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Will new Hatfields-McCoys reality series stoke feud?

By Autumn D. F. Hopkins
CHARLESTON, W.Va. -- Reality television has left a bad taste in the mouths of many West Virginians -- MTV's now defunct "Buckwild," for example.But author Dean King says the new reality series being filmed about the Hatfields and McCoys will be an uplifting, positive experience for West Virginia. Something along the line of "Duck Dynasty." King and producers from the History channel met with Gov. Earl Ray Tomblin to assure him the show will reflect well on West Virginia.News surrounding the show is very secretive. King was limited on what he could discuss. He did say this about the concept:"Can the Hatfields and McCoys work together to take what they've been doing for generations illegally, can they take their family recipes and springs and all the things it takes to make great 'white lightning,' and do it together?"They're working together, and it is going to be legal, but that is where the reality part of the show comes in. The viewer doesn't know if it is going to happen or not. It is taking place now. They're real Hatfields and McCoys, and that is the fun."King said the show will air in late summer, and a distillery will be built in Williamson. Calls to the mayor of Williamson were not returned, so details about the exact location and time frame on construction weren't available.King explained how he became interested in a reality show about the Hatfields and the McCoys. In his writing, King specializes in what he calls "rugged history." He wrote a book about a group of American sailors shipwrecked and enslaved on coast of Africa in "Skeletons on the Zahara," and a book about the 30 women who marched as part of the Chinese Red Army in "Unbound."This time King said he wanted to write about something closer to home, but he shied away from the subject of the feud between the Hatfields and McCoys. A native Virginian, King has roots deep in West Virginia. Both of his parents were born in the Parkersburg area, and he grew up coming back to West Virginia for holidays and family visits. King is quick to point out though that being from West Virginia does not ensure you entrance into the hollers and inner sanctums of Southern West Virginia and Eastern Kentucky, where his latest book, "The Feud," unfolds."I thought, eh, it's been done. I looked at Blair Mountain. I looked at other topics. I almost decided not to do it. Then something happened and I thought, 'No! I am going to do this.'"King said he became enthralled with the newspaper accounts of the time. The feud between the Hatfields and the McCoys made national news; the media interest and coverage was intriguing. Headlines of the feud ran side by side with headlines about London's Jack the Ripper."The media interest at the time was problematic because the journalists came in from larger out-of-state papers. They are the main source of information we have from the time, and they weren't kind to the people. They were mean-spirited and condescending."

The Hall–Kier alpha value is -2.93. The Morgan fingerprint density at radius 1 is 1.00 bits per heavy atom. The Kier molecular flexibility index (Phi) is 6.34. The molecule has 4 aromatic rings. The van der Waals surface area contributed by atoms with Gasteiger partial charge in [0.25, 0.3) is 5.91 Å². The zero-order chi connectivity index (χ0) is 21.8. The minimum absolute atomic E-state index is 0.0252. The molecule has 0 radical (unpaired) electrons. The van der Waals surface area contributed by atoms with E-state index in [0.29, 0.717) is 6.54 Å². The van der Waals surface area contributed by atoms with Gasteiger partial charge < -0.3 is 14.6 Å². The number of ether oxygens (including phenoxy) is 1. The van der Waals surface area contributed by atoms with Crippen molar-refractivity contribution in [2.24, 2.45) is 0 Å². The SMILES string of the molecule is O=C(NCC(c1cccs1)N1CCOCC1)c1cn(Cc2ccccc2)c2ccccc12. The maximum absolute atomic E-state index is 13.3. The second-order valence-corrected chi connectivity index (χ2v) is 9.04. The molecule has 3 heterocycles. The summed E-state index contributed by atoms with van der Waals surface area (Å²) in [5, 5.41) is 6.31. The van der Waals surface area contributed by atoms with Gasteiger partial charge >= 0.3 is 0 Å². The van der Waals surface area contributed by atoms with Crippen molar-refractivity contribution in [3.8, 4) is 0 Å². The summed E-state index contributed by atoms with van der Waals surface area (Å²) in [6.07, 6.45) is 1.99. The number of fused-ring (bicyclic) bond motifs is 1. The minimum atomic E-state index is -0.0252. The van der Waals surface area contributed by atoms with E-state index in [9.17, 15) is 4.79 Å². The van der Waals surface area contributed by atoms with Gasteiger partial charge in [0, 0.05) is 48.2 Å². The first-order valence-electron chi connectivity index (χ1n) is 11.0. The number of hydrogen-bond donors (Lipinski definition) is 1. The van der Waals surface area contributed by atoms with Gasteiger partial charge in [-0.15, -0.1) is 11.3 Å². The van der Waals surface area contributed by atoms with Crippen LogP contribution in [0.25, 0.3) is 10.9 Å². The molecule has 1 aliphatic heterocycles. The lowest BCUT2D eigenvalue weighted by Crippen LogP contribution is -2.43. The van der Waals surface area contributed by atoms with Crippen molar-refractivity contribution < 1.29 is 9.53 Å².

Yet, King said, you can't write off the facts because of the opinions of the reporters. He began his own research, digging into the archives at the Culture Center and all of the firsthand material he could find.From the start, King said he knew he wanted to simultaneously do a documentary. He approached Wild Eyes Productions, with whom he had worked in the past, and asked them to join him.When King and the film crew arrived in Mingo County to begin filming a rough cut, the locals were none too welcoming. King, who had his daughter with him, and the crew, were shot at as they explored the rugged terrain.
He was not scared off. Instead, he found all he needed was to make connections. After meeting several locals and earning their trust, King was able to navigate through the families' lore was by way of introduction."Once they trust you, then you are in. Then everyone will take care of you; look after you, particularly when you are not from there. They really wanted to take care of me. I felt really welcome after they got to know me."To repay their kindness and helpfulness, he chose Chief Logan State Park earlier this month to kick off his book tour for "The Feud."When King initially approached History channel producers, they showed interest in his book but did not want another documentary. Instead, they asked for a reality show. King agreed because he hoped the attention focused on the show and on the families would have a long-term positive effect."For the people and for the families, who more and more are proud of their heritage, this is an American story. There was violence in the feud, but that is not what it is all about. It is about these people who are fiercely independent and who were self-reliant and who stood up for themselves. That brought them into conflict, but that is part of our story. It is who we are."Whether the two families can agree on enough to create joint distillery is still in question, but King thinks the white lightning they could produce "will be a classy product that speaks of quality. Why do you go to the Hatfields and McCoys? Because they're experts."
But King said, the real question is, "Can they get it out of the holler? Can they agree on enough stuff to produce a product?"That is the reality of reality television.Reach Autumn D.F. Hopkins at or 304-348-1249.
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